Coachella Valley Communities to Get Tools for Progress | KCET
Coachella Valley Communities to Get Tools for Progress
The beauty of the Coachella Valley, the resiliency of its people and its many resources, mask some of the struggles under the surface: nearly half of all its residents live at or below 200% of the Federal Poverty Level.
A new partnership between local nonprofit Lift to Rise and the University of Southern California's Price Center for Social Innovation, will dig into publicly available data in search for answers that can help the community illuminate the issues and create solutions.
"The Coachella Valley is a suburban-rural place that contains lots of communities with legacies of economic struggle and discrimination," said Heather Vaikona, President and CEO of Lift To Rise. "It's really hard to render the unspeakable 'speakable' in a place like this, where the most dominant voices get heard but others are not."
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A new user-friendly data tool was created by Lift to Rise, utilizing the Price Center's Neighborhood Data for Social Change (NDSC) platform to provide residents in the Coachella Valley with the numbers needed to inform policy and advocate for a better quality of life within their communities.
The platform will use publicly-available data to illuminate trends, challenges and opportunities facing communities in the Coachella Valley, located in eastern Riverside County, across different policy areas down to the neighborhood level, census tract by census tract.
“The Price Center is proud to work with Lift To Rise to launch the Neighborhood Data for Social Change Coachella Valley,” said Gary Painter, Director of the Price Center for Social Innovation. “Accurate, timely data is an essential prerequisite to inform the collective impact work in the region, and the platform provides an important first step in developing and scaling interventions to combat inequity in the region.”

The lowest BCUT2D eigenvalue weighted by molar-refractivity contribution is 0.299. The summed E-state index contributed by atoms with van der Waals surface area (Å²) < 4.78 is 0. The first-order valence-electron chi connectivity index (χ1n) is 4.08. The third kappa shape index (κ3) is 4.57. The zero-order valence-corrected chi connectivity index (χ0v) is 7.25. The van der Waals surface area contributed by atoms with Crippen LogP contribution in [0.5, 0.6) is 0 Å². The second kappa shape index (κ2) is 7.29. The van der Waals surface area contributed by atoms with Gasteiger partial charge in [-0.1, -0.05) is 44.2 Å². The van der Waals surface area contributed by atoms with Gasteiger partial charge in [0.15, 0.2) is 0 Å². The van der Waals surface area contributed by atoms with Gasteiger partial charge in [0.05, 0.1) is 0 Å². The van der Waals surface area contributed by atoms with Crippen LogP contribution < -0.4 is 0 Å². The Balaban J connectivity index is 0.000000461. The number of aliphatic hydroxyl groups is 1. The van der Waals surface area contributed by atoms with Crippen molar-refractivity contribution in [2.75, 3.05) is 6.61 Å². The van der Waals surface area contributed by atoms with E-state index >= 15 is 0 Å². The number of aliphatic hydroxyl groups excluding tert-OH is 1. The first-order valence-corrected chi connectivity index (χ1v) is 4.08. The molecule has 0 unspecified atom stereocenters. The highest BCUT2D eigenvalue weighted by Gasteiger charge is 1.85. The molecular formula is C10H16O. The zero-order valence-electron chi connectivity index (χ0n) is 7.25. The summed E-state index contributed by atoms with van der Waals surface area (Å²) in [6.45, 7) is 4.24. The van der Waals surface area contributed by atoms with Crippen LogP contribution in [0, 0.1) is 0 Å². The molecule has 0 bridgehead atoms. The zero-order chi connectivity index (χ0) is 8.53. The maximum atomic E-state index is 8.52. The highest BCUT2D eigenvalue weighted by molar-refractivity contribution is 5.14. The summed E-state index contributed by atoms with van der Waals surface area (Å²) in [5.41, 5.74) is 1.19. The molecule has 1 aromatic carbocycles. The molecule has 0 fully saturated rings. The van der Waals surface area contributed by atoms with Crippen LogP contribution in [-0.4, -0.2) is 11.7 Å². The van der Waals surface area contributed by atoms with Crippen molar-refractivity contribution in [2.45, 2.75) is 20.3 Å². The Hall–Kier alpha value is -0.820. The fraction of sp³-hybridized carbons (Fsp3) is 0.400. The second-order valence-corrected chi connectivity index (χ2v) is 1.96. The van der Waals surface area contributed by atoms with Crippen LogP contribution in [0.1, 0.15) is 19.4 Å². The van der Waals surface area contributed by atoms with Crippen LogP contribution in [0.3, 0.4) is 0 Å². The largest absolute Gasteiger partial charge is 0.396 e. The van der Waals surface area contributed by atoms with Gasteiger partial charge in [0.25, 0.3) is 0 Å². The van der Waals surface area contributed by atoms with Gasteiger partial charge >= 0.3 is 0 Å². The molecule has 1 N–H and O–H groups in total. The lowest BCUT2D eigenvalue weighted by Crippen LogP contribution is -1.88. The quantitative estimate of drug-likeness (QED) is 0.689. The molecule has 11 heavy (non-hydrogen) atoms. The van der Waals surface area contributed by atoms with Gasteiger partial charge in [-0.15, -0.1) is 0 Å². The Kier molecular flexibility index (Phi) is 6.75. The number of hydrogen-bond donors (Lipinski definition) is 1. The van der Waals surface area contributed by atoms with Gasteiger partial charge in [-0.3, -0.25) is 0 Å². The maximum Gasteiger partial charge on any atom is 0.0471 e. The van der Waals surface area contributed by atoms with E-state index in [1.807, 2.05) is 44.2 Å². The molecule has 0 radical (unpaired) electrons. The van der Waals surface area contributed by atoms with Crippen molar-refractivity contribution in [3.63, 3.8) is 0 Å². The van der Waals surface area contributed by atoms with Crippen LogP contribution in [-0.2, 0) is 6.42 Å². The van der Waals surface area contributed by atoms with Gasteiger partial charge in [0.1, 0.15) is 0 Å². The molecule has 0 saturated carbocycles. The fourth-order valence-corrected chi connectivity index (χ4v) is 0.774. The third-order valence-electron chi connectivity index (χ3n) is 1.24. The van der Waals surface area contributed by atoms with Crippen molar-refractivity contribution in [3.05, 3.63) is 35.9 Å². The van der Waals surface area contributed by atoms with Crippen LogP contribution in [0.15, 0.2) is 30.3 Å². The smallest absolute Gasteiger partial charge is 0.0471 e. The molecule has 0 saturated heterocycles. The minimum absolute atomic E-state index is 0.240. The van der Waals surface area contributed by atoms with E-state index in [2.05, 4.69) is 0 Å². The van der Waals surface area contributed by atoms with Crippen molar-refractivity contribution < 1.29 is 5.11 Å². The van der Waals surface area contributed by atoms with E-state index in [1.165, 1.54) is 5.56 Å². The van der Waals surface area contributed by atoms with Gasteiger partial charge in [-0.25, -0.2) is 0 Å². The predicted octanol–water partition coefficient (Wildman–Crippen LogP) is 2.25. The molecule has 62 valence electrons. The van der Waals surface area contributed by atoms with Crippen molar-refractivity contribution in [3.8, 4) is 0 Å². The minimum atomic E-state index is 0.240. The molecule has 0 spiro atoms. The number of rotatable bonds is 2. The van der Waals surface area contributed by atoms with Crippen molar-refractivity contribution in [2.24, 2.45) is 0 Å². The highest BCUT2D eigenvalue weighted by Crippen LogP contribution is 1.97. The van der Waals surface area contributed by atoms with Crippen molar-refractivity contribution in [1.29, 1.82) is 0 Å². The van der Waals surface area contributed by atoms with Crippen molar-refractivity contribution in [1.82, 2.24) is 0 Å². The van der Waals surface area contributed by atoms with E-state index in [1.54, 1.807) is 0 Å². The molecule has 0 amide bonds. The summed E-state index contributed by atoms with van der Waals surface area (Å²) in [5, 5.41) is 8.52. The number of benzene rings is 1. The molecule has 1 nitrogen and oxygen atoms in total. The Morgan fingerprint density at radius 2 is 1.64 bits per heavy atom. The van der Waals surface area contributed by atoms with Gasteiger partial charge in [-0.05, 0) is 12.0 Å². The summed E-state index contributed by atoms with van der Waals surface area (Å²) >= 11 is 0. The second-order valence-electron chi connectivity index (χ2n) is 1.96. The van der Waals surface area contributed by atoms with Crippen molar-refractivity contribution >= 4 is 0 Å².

The data is compiled from the American Community Survey, the Department of Housing and Urban Development, and California Department of Education, among others.
Vaikona explained that the data portal, free to use and available online, will cover ten different policy areas and dozens of variables to learn from. The data includes housing, real estate, income and employment, health, public safety, environment, transportation, education, food insecurity, demography and social connectedness.
Almost any social trend can be better understood using raw data, as well as complementary qualitative analysis because "data rarely tells the whole story," Vaikona added.
She offered some examples of issues that the new project will look at.
"In our health work we organize around childhood obesity," Vaikona said. "We used school data to learn that Hispanic children are twice as obese as white children in every Census track in the Valley, which counters the dominant narrative that the need is concentrated in the North or Northeast Valley."
The data suggested that obesity is tied to race and ethnicity and "it's not an issue of place." This evidence can be used to "build partnership for shared strategy and intervention," she added.
Another issue that Lift to Rise has been looking at is why African American and Latino kids have high rates of school expulsion. Previously available data only looked at it by school site.
"With this tool we were able to look at address data of three school districts to look at families in the places they live," she added. "In a place as large as the Coachella Valley this is extremely important."
According to USC's Price School, the platform NDSC helps tell the stories of neighborhoods through maps, charts, data analysis and storytelling. This latest project will generate data stories that provide insight into a wide range of policy matters within the 19 communities of the Coachella Valley, spotlighting the trends, challenges, and opportunities.
The idea for the Neighborhood Data for Social Change platform originated over five years ago, when nonprofits, incubators and research institutions convened to discuss the need for a data platform that is curated through a neighborhood lens.
The Sol Price Center for Social Innovation launched the tool late last year, to find innovative and sustainable solutions to issues in low-income, urban communities. The Center has partnered with Socrata, a software company, to build out the nuts and bolts of the platform.
KCETLink, the official media partner for NDSC, will publish NDSC data stories and community profiles under City Rising, a TV and web-based program that examines the cause and effect of social issues affecting communities across California.
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